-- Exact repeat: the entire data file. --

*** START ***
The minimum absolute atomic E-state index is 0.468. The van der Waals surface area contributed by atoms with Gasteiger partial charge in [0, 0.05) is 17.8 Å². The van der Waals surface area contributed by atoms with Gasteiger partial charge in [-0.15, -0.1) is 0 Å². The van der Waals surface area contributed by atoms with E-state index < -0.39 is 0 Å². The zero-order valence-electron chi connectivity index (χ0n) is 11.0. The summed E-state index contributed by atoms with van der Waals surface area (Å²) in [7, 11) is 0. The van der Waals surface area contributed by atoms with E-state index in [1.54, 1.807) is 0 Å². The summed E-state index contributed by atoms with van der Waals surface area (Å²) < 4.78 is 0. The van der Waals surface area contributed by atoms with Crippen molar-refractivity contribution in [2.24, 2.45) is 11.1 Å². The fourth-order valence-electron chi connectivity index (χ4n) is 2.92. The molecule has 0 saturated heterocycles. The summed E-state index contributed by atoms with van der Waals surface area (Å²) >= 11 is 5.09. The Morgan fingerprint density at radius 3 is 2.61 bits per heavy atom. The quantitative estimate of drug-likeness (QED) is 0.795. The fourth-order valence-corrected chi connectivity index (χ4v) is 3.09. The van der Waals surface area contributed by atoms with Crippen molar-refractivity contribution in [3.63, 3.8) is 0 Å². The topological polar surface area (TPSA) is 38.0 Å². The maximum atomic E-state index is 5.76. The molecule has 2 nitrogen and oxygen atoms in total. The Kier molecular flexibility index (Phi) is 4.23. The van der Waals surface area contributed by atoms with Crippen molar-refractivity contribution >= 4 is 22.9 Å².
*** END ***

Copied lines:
The minimum absolute atomic E-state index is 0.468. The van der Waals surface area contributed by atoms with Gasteiger partial charge in [0, 0.05) is 17.8 Å². The van der Waals surface area contributed by atoms with Gasteiger partial charge in [-0.15, -0.1) is 0 Å². The van der Waals surface area contributed by atoms with E-state index < -0.39 is 0 Å². The zero-order valence-electron chi connectivity index (χ0n) is 11.0. The summed E-state index contributed by atoms with van der Waals surface area (Å²) in [7, 11) is 0. The van der Waals surface area contributed by atoms with E-state index in [1.54, 1.807) is 0 Å². The summed E-state index contributed by atoms with van der Waals surface area (Å²) < 4.78 is 0. The van der Waals surface area contributed by atoms with Crippen molar-refractivity contribution in [2.24, 2.45) is 11.1 Å². The fourth-order valence-electron chi connectivity index (χ4n) is 2.92. The molecule has 0 saturated heterocycles. The summed E-state index contributed by atoms with van der Waals surface area (Å²) >= 11 is 5.09. The Morgan fingerprint density at radius 3 is 2.61 bits per heavy atom. The quantitative estimate of drug-likeness (QED) is 0.795. The fourth-order valence-corrected chi connectivity index (χ4v) is 3.09. The van der Waals surface area contributed by atoms with Crippen molar-refractivity contribution in [3.63, 3.8) is 0 Å². The topological polar surface area (TPSA) is 38.0 Å². The maximum atomic E-state index is 5.76. The molecule has 2 nitrogen and oxygen atoms in total. The Kier molecular flexibility index (Phi) is 4.23. The van der Waals surface area contributed by atoms with Crippen molar-refractivity contribution >= 4 is 22.9 Å².